• I address the sod issue in part 2, published tomorrow so I’ll leave that explanation until then. I agree, it can be a real pain in a small space. It’s the weight that causes the most trouble as well as the slow composting problem.

  4. Mulch over pea gravel is a good choice: I inherited river stones over landscape fabric in the front of my house (probably about 600 square feet of it) and it is terrible as a ground cover! Leaves and other debris inevitably blow in and decompose between the rocks leaving little pockets of compost. Then the weeds, especially quack grass takes over.

    You can’t mow it, as it would ruin the mower and potentially result in broken basement and first floor windows; and it is super heavy to move. Not to mention that in order to make use of the rocks somewhere else they would all need to be washed. Washing 300 cubic feet of river stone is not my idea of garden fun.

    I’m pretty sure the only reason the river stone landscape was weed free when I looked at the house was due the use of some pretty potent chemical weed killers. I tried treating it with vinegar to kill off or set back the grass growing between the stones. That was totally unsuccessful: unless you count the front of the house smelling like pickled hay a success.

    Perhaps pea gravel would be easier to rake weeds out of, but trust me, river stones as mulch: worst idea ever!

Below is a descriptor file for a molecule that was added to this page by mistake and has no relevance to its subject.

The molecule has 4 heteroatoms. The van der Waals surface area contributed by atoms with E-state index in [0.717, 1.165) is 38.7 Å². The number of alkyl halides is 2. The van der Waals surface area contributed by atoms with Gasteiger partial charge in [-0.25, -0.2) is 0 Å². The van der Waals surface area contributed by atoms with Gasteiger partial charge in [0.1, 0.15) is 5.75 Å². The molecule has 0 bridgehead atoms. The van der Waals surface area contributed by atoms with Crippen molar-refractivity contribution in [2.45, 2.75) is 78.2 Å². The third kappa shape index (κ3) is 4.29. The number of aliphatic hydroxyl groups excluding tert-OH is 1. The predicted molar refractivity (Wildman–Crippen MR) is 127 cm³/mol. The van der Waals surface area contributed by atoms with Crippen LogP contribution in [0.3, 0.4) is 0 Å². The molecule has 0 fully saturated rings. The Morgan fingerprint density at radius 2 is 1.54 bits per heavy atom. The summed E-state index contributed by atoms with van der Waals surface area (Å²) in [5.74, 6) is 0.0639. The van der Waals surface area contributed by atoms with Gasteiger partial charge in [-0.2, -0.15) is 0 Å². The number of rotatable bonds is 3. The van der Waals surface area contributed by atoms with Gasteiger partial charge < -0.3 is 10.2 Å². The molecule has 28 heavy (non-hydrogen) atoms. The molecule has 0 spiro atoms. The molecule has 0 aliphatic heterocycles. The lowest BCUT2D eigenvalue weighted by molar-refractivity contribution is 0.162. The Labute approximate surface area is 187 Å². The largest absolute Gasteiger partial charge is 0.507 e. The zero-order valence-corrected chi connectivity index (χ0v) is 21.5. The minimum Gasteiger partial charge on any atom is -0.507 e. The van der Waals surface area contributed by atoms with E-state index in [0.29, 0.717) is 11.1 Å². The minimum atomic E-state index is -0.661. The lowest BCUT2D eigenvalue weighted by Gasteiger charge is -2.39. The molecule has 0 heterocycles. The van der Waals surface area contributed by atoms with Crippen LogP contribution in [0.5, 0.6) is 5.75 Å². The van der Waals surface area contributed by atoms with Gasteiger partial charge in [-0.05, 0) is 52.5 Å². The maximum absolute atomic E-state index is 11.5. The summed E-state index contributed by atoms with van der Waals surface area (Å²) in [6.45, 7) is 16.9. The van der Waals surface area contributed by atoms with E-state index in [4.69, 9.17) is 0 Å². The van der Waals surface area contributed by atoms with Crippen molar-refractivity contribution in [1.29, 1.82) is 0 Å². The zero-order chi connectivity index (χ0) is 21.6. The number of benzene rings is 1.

• I think rocks are high maintenance – either you do a lot of blowing to keep the bits from composting into dirt and growing weeds that are doubly frustrating to dig out or make a regular habit of spraying toxic stuff. They get pushed into the ground and can be a rather deep layer! I’ve inherited rocks twice now and I do not like them, Sam I Am!

      I don’t know how it is there but here, at least, tree trimming businesses pay to dispose of the rough mulch that is the result of their business and jump at the chance to deliver it to you for free. There can be disease concerns, I guess, but I haven’t had problems myself. I know a master gardener whose long circular drive and all the paths on her one acre garden are mulch. :-)

    • Great tip!

      I haven’t given up on pea gravel, but won’t be using it here. I know a few with pea gravel who do not have weed problems and who don’t use any chemicals. I think location helps. The gravel is in areas where there aren’t a lot of tree seeds blowing in.

    • Hazel,

      I have something smaller than what I think of as river rocks, but bigger than pea gravel. It’s not bad as far as harboring weeds, even though our “lawn” is pretty much solid weeds, but it’s a pain because it collects leaves and debris that are almost impossible to remove. There’s a rose bush planted in there that is covered in leaves at the base, including all around it, but I can’t get in there to get them out.

      I think pea gravel is less likely to cause weed problems because it compacts a lot more than river stone. Growing up, my parents had a large area covered in pea gravel for a play area in our yard, and I’m sure it sprouted some weeds but they’re easy enough to pull out and there weren’t that many.